Evaluation of Three Cash and Counseling Programs
Medicaid beneficiaries who are frail or have disabilities have long sought greater control over their own home-based personal care than was available through the typical home care agency-directed care. Policymakers were concerned that consumers might not receive care of adequate quality or might be injured or taken advantage of, so a demonstration to test the model in 3 states—Arkansas, Florida, and New Jersey—was jointly developed and funded by the Robert Wood Johnson Foundation and the U.S. Department of Health and Human Services, Assistant Secretary for Planning and Evaluation. The evaluation assessed the effects of the program in each state on consumers, paid and unpaid caregivers, and costs to Medicaid and Medicare.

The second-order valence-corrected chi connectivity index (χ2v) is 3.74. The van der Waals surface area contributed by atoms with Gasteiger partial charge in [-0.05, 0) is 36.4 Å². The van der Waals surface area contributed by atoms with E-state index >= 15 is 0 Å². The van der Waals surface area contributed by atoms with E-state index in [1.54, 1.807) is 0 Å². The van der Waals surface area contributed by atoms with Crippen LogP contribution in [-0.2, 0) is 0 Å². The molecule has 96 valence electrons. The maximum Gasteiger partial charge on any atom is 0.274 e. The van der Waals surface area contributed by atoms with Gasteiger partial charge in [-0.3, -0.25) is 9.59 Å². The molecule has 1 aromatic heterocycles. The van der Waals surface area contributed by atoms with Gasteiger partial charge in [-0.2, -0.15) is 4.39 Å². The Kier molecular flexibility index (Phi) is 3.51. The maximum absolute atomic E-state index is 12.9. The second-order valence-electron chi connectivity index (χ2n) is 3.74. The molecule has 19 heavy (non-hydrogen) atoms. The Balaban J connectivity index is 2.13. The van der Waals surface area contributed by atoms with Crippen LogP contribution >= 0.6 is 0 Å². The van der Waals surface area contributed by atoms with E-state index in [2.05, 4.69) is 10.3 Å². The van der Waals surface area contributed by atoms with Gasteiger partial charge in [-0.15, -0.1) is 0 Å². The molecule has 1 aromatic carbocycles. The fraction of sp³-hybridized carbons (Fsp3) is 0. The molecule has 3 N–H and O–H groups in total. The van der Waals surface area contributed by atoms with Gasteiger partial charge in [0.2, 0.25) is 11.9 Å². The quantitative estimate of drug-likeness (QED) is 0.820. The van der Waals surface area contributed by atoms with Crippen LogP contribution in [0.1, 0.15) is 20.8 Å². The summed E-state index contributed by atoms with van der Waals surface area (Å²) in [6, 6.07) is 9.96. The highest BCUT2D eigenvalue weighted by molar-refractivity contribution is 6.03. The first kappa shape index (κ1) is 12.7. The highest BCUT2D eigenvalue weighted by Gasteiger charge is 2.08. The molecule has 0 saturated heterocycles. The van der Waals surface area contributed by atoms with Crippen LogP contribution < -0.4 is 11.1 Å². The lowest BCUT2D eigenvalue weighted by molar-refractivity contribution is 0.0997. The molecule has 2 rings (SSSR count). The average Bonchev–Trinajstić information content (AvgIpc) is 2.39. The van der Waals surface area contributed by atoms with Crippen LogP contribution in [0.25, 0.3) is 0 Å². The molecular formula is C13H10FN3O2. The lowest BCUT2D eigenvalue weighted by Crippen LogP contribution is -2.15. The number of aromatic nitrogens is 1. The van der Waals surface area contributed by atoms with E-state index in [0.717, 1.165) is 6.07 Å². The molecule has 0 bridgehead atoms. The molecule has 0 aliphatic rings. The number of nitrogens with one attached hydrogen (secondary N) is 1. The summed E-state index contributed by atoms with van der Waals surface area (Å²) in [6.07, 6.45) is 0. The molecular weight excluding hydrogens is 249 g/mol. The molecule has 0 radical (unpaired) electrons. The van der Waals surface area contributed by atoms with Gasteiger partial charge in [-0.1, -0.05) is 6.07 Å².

Researchers found large, statistically significant, favorable effects on unmet needs, satisfaction with care, and quality of life in all three states where the demonstration took place for both elderly and nonelderly adults, and for children with developmental disabilities in Florida. Family caregivers of program participants experienced much higher quality of life and lower levels of physical, emotional, and financial stress than control group caregivers, in all three states.
Based on the dramatic positive impacts, policymakers made changes to simplify the waiver process allowing states to offer consumer direction of Medicaid HCBS and required new programs to include a consumer direction option, improving the lives of thousands of Medicaid beneficiaries and their caregivers.